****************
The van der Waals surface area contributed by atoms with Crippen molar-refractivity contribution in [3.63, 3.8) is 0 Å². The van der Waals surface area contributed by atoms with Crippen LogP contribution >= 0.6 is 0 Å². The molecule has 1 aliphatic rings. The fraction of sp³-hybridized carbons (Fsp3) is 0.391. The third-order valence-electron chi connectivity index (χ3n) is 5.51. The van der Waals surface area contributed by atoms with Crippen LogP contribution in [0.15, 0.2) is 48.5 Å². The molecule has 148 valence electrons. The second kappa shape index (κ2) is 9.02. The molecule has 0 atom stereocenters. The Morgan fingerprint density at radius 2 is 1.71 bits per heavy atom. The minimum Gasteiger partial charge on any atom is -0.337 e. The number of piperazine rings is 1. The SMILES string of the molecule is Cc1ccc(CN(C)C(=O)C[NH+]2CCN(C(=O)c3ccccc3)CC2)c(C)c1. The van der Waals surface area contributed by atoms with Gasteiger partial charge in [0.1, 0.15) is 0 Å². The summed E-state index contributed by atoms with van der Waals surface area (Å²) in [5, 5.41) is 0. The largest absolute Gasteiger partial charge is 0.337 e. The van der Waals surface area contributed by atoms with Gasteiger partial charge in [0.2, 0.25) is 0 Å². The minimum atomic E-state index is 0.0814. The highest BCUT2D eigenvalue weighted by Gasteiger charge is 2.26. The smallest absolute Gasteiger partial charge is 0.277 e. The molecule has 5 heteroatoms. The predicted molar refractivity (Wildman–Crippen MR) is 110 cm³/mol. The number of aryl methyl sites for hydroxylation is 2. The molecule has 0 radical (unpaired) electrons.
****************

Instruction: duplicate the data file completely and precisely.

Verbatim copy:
The van der Waals surface area contributed by atoms with Crippen molar-refractivity contribution in [3.63, 3.8) is 0 Å². The van der Waals surface area contributed by atoms with Crippen LogP contribution >= 0.6 is 0 Å². The molecule has 1 aliphatic rings. The fraction of sp³-hybridized carbons (Fsp3) is 0.391. The third-order valence-electron chi connectivity index (χ3n) is 5.51. The van der Waals surface area contributed by atoms with Crippen LogP contribution in [0.15, 0.2) is 48.5 Å². The molecule has 148 valence electrons. The second kappa shape index (κ2) is 9.02. The molecule has 0 atom stereocenters. The Morgan fingerprint density at radius 2 is 1.71 bits per heavy atom. The minimum Gasteiger partial charge on any atom is -0.337 e. The number of piperazine rings is 1. The SMILES string of the molecule is Cc1ccc(CN(C)C(=O)C[NH+]2CCN(C(=O)c3ccccc3)CC2)c(C)c1. The van der Waals surface area contributed by atoms with Gasteiger partial charge in [0.1, 0.15) is 0 Å². The summed E-state index contributed by atoms with van der Waals surface area (Å²) in [5, 5.41) is 0. The largest absolute Gasteiger partial charge is 0.337 e. The van der Waals surface area contributed by atoms with Gasteiger partial charge in [0.2, 0.25) is 0 Å². The minimum atomic E-state index is 0.0814. The highest BCUT2D eigenvalue weighted by Gasteiger charge is 2.26. The smallest absolute Gasteiger partial charge is 0.277 e. The molecule has 5 heteroatoms. The predicted molar refractivity (Wildman–Crippen MR) is 110 cm³/mol. The number of aryl methyl sites for hydroxylation is 2. The molecule has 0 radical (unpaired) electrons.